Tuesday, 6 September 2011

Buenos Días

Brian was out doing Ecuadorian chores.  He'd unhooked our modem and was taking it back to our carrier to get a new one.  It'd been on the fritz for 3 months and we'd finally gotten the repair guys out to tell us it was time to exchange it.  (What a concept!)  In addition, he was going to drop by the place he'd taken his drivers' training to see if his certificate was ready.  He'd taken along his English/Spanish bookie just in case, even though his Spanish these days, was pretty adequate. 

Fredi & I were out for a walk.  Every 100 steps or so, Fredi would stop, dig her heels in and look back towards our apartment building.  You see, we were not supposed to be walking about without Brian the Alpha Male.

Solitary walks are good for me.
(Fredi doesn't count...well Fredi counts but not in that way.) 

I get to thinking pretty clear thoughts on solitary walks. 

A long time ago Brian & I & and my youngest child piled into our boat (Dowager) and putted away out into the wilderness.  It was a "pipe dream" but not one that neither Brian nor I regret.
[In the "long run" I like to think my youngest daughter will not regret it either, but we're a good distance away away from 
the long run.]

Blah Blah Blah...

In any case...during the year "out" we spent a few months in a small town called Gibsons.  Gibsons is somewhat famous in Canada because it hosted a television show called The Beachcombers for several years.  There are many of us of a certain age in Canada (before the miracle of cable TV), with only 1 or 2 channels available, who were big fans of The Beachcombers.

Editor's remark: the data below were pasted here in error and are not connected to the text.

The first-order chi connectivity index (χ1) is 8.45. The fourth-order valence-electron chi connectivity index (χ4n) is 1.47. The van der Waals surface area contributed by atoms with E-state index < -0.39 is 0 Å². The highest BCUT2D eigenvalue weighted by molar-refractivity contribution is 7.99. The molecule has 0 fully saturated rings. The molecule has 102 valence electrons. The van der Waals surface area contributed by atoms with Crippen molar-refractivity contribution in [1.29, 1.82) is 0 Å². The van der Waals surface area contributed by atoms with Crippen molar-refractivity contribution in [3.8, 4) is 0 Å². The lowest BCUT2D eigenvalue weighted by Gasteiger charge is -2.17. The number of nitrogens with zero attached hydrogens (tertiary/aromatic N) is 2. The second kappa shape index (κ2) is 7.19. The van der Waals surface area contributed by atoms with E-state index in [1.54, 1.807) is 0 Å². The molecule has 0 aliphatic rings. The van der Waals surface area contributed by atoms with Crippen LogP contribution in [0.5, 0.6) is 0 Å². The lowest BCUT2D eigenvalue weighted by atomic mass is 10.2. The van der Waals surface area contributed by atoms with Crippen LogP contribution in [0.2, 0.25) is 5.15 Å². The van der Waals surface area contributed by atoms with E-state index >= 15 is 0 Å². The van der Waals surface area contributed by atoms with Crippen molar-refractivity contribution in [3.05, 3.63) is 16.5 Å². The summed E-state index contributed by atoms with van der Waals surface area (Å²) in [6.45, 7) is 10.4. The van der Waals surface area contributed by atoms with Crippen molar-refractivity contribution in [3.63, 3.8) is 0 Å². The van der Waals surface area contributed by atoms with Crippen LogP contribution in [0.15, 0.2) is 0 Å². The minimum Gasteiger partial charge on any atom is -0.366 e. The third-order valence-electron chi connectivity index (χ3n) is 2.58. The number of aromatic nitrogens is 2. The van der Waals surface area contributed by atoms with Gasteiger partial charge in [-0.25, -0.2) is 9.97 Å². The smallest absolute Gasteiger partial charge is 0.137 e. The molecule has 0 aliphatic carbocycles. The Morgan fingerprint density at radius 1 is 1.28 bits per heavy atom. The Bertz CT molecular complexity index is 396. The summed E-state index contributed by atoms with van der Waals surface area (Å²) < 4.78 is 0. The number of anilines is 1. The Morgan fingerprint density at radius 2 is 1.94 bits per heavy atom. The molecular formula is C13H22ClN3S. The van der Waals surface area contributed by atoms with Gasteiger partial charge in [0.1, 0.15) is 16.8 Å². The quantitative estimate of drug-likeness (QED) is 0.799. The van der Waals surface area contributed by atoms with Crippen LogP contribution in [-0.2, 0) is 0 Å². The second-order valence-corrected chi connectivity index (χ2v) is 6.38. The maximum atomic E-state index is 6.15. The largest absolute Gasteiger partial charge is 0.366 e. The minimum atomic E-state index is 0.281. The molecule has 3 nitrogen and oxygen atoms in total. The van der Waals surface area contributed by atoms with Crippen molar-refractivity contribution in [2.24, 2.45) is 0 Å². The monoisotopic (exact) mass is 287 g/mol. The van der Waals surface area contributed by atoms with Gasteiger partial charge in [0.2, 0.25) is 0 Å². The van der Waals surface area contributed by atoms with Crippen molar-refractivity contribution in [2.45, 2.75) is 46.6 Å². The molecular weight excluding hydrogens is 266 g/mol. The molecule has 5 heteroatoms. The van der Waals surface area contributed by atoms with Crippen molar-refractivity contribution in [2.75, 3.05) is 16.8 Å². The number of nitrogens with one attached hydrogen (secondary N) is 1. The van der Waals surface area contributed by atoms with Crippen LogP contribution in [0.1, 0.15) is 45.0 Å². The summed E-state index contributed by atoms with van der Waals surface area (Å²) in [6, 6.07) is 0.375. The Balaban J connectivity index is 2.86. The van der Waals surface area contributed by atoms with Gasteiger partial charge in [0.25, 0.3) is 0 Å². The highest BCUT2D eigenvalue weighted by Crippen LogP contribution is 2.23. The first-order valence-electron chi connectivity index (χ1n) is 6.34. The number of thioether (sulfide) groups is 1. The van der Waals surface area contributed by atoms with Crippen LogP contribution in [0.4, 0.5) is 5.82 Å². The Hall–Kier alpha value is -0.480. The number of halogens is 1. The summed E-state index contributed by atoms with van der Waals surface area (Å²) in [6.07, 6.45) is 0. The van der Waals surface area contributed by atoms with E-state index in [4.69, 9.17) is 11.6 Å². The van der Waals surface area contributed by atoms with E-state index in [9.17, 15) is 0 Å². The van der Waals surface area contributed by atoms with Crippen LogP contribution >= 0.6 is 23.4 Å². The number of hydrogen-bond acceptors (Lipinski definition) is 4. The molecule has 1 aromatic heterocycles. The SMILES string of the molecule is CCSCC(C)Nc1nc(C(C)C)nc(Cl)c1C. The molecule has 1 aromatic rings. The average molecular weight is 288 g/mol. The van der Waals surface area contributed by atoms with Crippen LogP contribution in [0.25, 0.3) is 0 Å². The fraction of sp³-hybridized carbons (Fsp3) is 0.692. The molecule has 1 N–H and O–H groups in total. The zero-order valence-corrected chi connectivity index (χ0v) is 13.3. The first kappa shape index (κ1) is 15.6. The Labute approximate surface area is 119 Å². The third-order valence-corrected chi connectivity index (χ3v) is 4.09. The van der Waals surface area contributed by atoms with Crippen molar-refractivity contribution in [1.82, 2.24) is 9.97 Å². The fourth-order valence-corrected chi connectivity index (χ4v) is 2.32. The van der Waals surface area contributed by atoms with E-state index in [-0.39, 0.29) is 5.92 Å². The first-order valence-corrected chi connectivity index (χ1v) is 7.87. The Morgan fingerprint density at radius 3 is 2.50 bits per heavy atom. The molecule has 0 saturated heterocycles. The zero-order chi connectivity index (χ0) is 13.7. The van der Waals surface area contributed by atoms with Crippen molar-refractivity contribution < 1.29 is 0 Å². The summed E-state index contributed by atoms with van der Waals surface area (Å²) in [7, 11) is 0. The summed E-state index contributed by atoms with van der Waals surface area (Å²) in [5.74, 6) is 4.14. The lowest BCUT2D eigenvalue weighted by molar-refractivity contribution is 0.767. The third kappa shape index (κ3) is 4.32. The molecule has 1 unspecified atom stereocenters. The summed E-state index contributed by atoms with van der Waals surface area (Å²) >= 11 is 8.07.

In Gibsons, we were a part of small dock-side community and fitted in pretty well.  In addition, it was a friendly town, in no small part because it had for so many years hosted the crew from The Beachcombers.  Walking down the street we learned to nod and say hi to a great portion of the populace. 

Many adventures later we eventually returned to the City of Vancouver, defeated, unable to find a way to support ourselves out in the wilderness.  Nevertheless, we were happy to be back in the city with our other children and confident that things would turn around quickly.
They did. 

There I was, glorying in the short-term Vancouver sunshine, walking down the big dock, off to do some chores and I passed an older fisherman. 

"Good morning!" I said, still in the routine of being cheery with everyone.

"What the f**k do you want?" grumped the fisherman.

I stiffed-leggedly passed the man and continued on my day, lesson learned.  I was back in the City.  It was time to lower my eyes and my lofty expectations and worm into a place that was adequately safe.

Aside:  
Later on,
that grumpy fisherman and I became, 
perhaps not friends, 
but 2 people who had a small respect for each other. 

So, there I was out walking Fredi in Ecuador (keep up) while Brian was doing Ecuadorian chores.  Every 27 or 53 or 172 or maybe even 345 steps I encountered an Ecuadorian.  Eyes up, I always said "Hola" with a smile on my face & a bounce in my step and each and every Ecuadorian (with one exception which I'll speak to below) said either "Hola" or "buenos días" back to me with a smile also on their face.

(The exception was a teenage boy, who had the good grace to look embarrassed when I looked him in the eye.)

Now...I've heard people say that folks here in Ecuador aren't ready and/or willing to accept us extranjeros, but I have never encountered this. 

Eyes up, small smile on my face, a ready "hola" or "buenos días" on my lips and I always, always, always (with expectable exceptions) get the same in return.

PLUS! 

Everyone here (with exception of some small minded, mean spirited "gringos") loves Fredi.